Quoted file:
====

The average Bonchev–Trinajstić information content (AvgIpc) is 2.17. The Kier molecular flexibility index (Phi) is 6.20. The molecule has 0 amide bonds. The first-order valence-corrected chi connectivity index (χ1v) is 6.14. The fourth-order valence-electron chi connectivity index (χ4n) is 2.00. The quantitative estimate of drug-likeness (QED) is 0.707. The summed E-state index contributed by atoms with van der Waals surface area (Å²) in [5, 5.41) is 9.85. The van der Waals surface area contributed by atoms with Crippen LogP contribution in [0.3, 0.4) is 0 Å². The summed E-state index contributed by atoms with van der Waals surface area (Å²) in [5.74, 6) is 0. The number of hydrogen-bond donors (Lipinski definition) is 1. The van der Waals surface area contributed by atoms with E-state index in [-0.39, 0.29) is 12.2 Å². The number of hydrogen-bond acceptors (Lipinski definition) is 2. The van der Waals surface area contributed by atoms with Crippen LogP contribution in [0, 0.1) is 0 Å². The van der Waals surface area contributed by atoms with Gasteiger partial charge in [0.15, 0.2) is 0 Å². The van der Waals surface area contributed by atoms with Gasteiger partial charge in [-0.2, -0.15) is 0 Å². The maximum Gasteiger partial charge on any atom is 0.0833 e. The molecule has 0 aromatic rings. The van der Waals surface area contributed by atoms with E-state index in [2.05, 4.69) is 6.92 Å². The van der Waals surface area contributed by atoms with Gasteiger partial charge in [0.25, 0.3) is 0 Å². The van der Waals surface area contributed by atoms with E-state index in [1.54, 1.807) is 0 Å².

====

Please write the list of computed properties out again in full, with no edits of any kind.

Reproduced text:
The average Bonchev–Trinajstić information content (AvgIpc) is 2.17. The Kier molecular flexibility index (Phi) is 6.20. The molecule has 0 amide bonds. The first-order valence-corrected chi connectivity index (χ1v) is 6.14. The fourth-order valence-electron chi connectivity index (χ4n) is 2.00. The quantitative estimate of drug-likeness (QED) is 0.707. The summed E-state index contributed by atoms with van der Waals surface area (Å²) in [5, 5.41) is 9.85. The van der Waals surface area contributed by atoms with Crippen LogP contribution in [0.3, 0.4) is 0 Å². The summed E-state index contributed by atoms with van der Waals surface area (Å²) in [5.74, 6) is 0. The number of hydrogen-bond donors (Lipinski definition) is 1. The van der Waals surface area contributed by atoms with E-state index in [-0.39, 0.29) is 12.2 Å². The number of hydrogen-bond acceptors (Lipinski definition) is 2. The van der Waals surface area contributed by atoms with Crippen LogP contribution in [0, 0.1) is 0 Å². The van der Waals surface area contributed by atoms with Gasteiger partial charge in [0.15, 0.2) is 0 Å². The van der Waals surface area contributed by atoms with Gasteiger partial charge in [-0.2, -0.15) is 0 Å². The maximum Gasteiger partial charge on any atom is 0.0833 e. The molecule has 0 aromatic rings. The van der Waals surface area contributed by atoms with E-state index in [2.05, 4.69) is 6.92 Å². The van der Waals surface area contributed by atoms with Gasteiger partial charge in [0.25, 0.3) is 0 Å². The van der Waals surface area contributed by atoms with E-state index in [1.54, 1.807) is 0 Å².